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Interoperability has become a major consideration for health and social care; it is something that we believe is fundamental to the free sharing of data and ultimately the improvement of patient care.

Paving the Way for Better Healthcare

What is interoperability? It is a difficult word to pronounce but in practice it means the ability of computer systems to interact with other systems across local or wide area networks, releasing information trapped in closed systems. As you may have seen from our previous blog, “Interoperability – the reality is, it needs you!”,  we are invested in bringing interoperability to the fore of health and social care.


The Current Situation with Healthcare

The implementation of interoperability is key for the development and improvement of a troubled and failing NHS; it will work towards a more contextual view of a patient’s health, improve patient security and ensure the quality of care is transparent. Just think, you wouldn’t have to explain your symptoms or entire medical history every time you visit a GP or attend a hospital appointment, instead they would have all the information to hand in one place, allowing them to take appropriate action quicker.

A doctor reviews clinical information on a mobile device


According to a recent report from the National Audit Office, health and social care integration has been slow and less successful than forecasted. To give you some insight, the Better Care Fund is a government plan created to improve the lives of some of the most vulnerable people in society, by placing them at the centre of their care and providing them with “wrap around” care that is fully integrated. It is here that interoperability will play a key role. Alongside the Personalised Health and Care 2020 framework and the NHS’s Five Year Forward View, they are all working towards using data and technology to transform health and social care.

However, despite the slow start reported for interoperability, 90% of local areas agreed or strongly agreed that the delivery of the Better Care Fund plans had a positive impact on integration locally.


How Can Interoperability and Mobile Working Improve Healthcare?

Taking into consideration the positive results that have been seen with small scale improvements, it highlights the importance of interoperability and software solutions that facilitates data and patient information to be shared freely across systems. Software like our digital workforce management provides an ideal solution for health and social care and reaching the outlined government targets.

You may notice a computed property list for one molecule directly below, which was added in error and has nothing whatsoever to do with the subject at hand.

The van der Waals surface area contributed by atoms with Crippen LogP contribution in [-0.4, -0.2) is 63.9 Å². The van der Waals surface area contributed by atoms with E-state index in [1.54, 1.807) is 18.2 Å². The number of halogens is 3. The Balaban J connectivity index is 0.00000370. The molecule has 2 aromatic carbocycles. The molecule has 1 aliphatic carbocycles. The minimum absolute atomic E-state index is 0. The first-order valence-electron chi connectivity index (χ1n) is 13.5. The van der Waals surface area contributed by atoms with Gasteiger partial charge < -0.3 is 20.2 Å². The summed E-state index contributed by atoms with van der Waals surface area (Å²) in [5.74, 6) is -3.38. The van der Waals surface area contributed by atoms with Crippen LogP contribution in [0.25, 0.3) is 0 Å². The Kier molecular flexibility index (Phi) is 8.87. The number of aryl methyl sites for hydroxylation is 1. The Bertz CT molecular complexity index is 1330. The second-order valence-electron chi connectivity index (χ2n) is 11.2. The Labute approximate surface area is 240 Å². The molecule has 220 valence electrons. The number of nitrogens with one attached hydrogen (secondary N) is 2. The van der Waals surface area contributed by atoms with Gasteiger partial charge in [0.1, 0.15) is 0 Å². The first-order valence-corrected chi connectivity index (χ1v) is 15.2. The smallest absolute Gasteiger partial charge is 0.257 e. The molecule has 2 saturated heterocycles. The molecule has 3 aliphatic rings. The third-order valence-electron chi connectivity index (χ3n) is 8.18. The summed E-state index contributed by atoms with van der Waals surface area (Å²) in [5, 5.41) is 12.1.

By implementing the Totalmobile mobile workforce management software, clinicians, health visitors and care workers will benefit from increased mobility with tablets and mobiles, access to data online and offline, as well as cutting unnecessary paperwork. By implementing interoperability it will truly reach its full potential. Working collectively, it will provide an accurate view of a patient’s health across all departments and agencies.

The main benefit of this is the continuity of care – a core principle for integration and the government’s aims. Many healthcare field workers find themselves manually writing information and notes before returning to the office to type these up again, wasting time that could be spent making sure that patients are receiving the care they need. By using our solutions, paperwork becomes electronic, helping reduce paper use and reducing the risk of lost records.

The “paper-free” discussion is an important element and is creating another headache for the government as the deadline continues to be pushed back. Originally 2015, then 2018 and in recent days Jeremy Hunt has recently admitted that 2018 just won’t be possible, blaming inadequate IT systems.

With interoperability, multiple agencies will be able to work together seamlessly; a nurse can record the latest information which can be shared with a social worker, a GP or a relative. Providing all relevant agencies with the information they require to ensure the continued and improved care for the patient. For us, it is all about connecting multiple levels of care for patients.

elderly woman and a health visitor use mobile working technology, like a fall sensor














We’ve seen this success for customers like Virgin Care, who saw a 60% improvement in clinical record times and a 42% improvement in referral handling and scheduling. So, despite the National Audit Office’s recent report that interoperability may seem to have got off to a slow start, we have every confidence that interoperability, with the help of Totalmobile’s mobile workforce management solution, will be successful, reducing costs, but ultimately helping health and social care towards its targets for the benefit of patients.


Totalmobile is a Field Service Management (FSM) provider passionate about making work and the lives of mobile workers better. An established market leader with 375 staff across the UK and Ireland, Totalmobile supports over 1,000 organisations and 500,000 workers to transform the delivery of field services and experience an exceptional return on investment.